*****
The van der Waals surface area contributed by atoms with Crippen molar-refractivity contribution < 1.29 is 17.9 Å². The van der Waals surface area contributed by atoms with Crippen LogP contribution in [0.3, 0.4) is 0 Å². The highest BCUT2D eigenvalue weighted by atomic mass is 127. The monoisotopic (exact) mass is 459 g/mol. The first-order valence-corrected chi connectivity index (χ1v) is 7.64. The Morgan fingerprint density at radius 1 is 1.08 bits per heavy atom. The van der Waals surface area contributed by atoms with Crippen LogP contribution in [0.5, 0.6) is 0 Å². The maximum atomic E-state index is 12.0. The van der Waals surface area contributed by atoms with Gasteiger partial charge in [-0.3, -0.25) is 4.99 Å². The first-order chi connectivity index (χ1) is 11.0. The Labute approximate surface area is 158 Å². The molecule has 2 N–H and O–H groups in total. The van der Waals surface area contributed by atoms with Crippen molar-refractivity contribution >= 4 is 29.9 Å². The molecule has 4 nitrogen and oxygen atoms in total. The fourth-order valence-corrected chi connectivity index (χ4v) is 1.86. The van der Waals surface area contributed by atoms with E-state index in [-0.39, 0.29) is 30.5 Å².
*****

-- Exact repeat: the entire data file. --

The van der Waals surface area contributed by atoms with Crippen molar-refractivity contribution < 1.29 is 17.9 Å². The van der Waals surface area contributed by atoms with Crippen LogP contribution in [0.3, 0.4) is 0 Å². The highest BCUT2D eigenvalue weighted by atomic mass is 127. The monoisotopic (exact) mass is 459 g/mol. The first-order valence-corrected chi connectivity index (χ1v) is 7.64. The Morgan fingerprint density at radius 1 is 1.08 bits per heavy atom. The van der Waals surface area contributed by atoms with Crippen LogP contribution in [0.5, 0.6) is 0 Å². The maximum atomic E-state index is 12.0. The van der Waals surface area contributed by atoms with Gasteiger partial charge in [-0.3, -0.25) is 4.99 Å². The first-order chi connectivity index (χ1) is 11.0. The Labute approximate surface area is 158 Å². The molecule has 2 N–H and O–H groups in total. The van der Waals surface area contributed by atoms with Crippen molar-refractivity contribution >= 4 is 29.9 Å². The molecule has 4 nitrogen and oxygen atoms in total. The fourth-order valence-corrected chi connectivity index (χ4v) is 1.86. The van der Waals surface area contributed by atoms with E-state index in [-0.39, 0.29) is 30.5 Å².